At Perry-Houston County Airport in Georgia, a B-25 Mitchell bomber called Show Me , recently, sat at the end of a Runway 36. Aboard was Richard E. “Dick” Cole, 101, the last living Doolittle Raider. In 1942 he was co-pilot of one of the 16 bombers.
During the raid on Japan four months after the attack on Pearl Harbour in 1941, the planes took off from the aircraft carrier USS Hornet.
Eighty men volunteered for the mission that turned out to be a one-way trip. The plan was for the Mitchell’s to bomb five Japanese cities then fly on to China out of the enemy’s reach.
Consequently, the planes would have to depart unexpectedly farther than planned from Japan. The decision was something of a gamble. The increased range meant planes and crews lacked sufficient fuel to guarantee a landing in China. Japan was 650 miles distant.
Owned by the Commemorative Air Force, Show Me exhibits itself at air shows across the country to assist the Disabled American Veterans in having a voice.
Of almost 10,000 made, Show Me is one of less than 50 Mitchell’s that are still airworthy.
The greatest risk for a pilot getting his plane airborne was engine failure at reduced speed causing the takeoff to be aborted or else the machine could veer into important structures on the carrier.
Ordinarily, the B-25 needs 2,000ft of runway length. However, on the Hornet that was restricted to 300 feet. If not, they would drop off the end and land in the ocean. Through training, pilots learned to take off at 75 mph using only 250 feet of runway if necessary.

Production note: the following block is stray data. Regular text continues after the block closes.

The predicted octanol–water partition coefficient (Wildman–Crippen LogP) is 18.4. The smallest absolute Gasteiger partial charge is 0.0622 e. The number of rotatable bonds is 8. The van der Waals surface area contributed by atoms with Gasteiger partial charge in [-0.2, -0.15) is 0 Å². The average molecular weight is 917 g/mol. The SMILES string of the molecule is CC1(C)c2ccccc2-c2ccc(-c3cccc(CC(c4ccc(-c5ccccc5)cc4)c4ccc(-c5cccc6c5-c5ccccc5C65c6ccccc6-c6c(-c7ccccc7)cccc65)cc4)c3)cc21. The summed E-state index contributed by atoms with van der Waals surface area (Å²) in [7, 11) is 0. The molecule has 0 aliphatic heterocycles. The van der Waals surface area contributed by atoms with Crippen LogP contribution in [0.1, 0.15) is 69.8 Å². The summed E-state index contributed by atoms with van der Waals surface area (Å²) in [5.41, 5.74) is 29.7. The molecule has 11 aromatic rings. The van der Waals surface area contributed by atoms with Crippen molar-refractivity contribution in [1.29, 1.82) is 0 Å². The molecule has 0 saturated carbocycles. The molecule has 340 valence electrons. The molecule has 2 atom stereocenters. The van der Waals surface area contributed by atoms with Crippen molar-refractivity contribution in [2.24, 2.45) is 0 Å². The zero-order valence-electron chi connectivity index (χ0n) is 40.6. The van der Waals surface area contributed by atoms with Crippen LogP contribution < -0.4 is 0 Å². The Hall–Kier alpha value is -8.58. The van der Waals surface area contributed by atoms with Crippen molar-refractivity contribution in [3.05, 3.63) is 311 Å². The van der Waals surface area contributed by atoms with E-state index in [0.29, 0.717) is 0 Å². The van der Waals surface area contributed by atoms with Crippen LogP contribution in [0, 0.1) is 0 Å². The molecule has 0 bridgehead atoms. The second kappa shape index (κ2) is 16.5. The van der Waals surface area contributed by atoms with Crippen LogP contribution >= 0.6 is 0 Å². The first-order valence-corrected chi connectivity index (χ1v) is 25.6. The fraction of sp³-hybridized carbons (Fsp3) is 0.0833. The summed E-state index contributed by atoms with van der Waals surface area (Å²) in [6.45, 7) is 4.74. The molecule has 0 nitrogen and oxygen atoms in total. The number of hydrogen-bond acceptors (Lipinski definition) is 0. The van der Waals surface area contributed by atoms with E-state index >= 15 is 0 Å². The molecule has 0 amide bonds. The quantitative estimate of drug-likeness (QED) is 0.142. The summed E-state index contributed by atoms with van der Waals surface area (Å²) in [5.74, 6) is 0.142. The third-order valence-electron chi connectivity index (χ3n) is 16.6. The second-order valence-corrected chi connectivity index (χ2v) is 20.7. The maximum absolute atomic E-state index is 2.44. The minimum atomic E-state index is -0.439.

He remembered thinking they had left civilization behind. The short-wave radio only had a range of 45 miles, and they were going to be farther away.
Doolittle flew as low as 200 feet from the ocean at approximately 190 mph. Some pilots flew at an astounding 50 feet.
Around noon, Cole’s crew and Doolittle were the first to arrive in Tokyo. The element of surprise was complete. Despite there being Japanese air cover fighters at a higher altitude, they didn’t see them.
A target was found by bombardier Fred Braemer. Doolittle climbed to 1,500 feet and ordered bombs away.
The 16 planes struck military installations, oil storage depots, and factory areas. Even though there was considerable anti-aircraft fire, the bombers escaped unscathed. The raid made a mockery of Japanese claims that the country was immune from attack. It raised the morale on Americans considerably.
But they still had to reach China, and they were low on fuel. Worryingly, darkness had descended, and they were encircled by an energetic storm. Since finding a secure landing was not an option, Doolittle ordered his crew to bail out close to 10,000 feet while moving at 166 mph.
In total 11 crews bailed out and four planes made crash landings. One plane flew to Russia. Three of the 80 raiders were killed, eight were apprehended, one died from lack of food in a Japanese POW camp and three were executed by the Japanese, CNN.com reported.
Just under a month ago the Air Force paid tribute to the mission by naming its new extended range B-21 bomber The Raider. It’s expected to fly in the middle of the 21st century.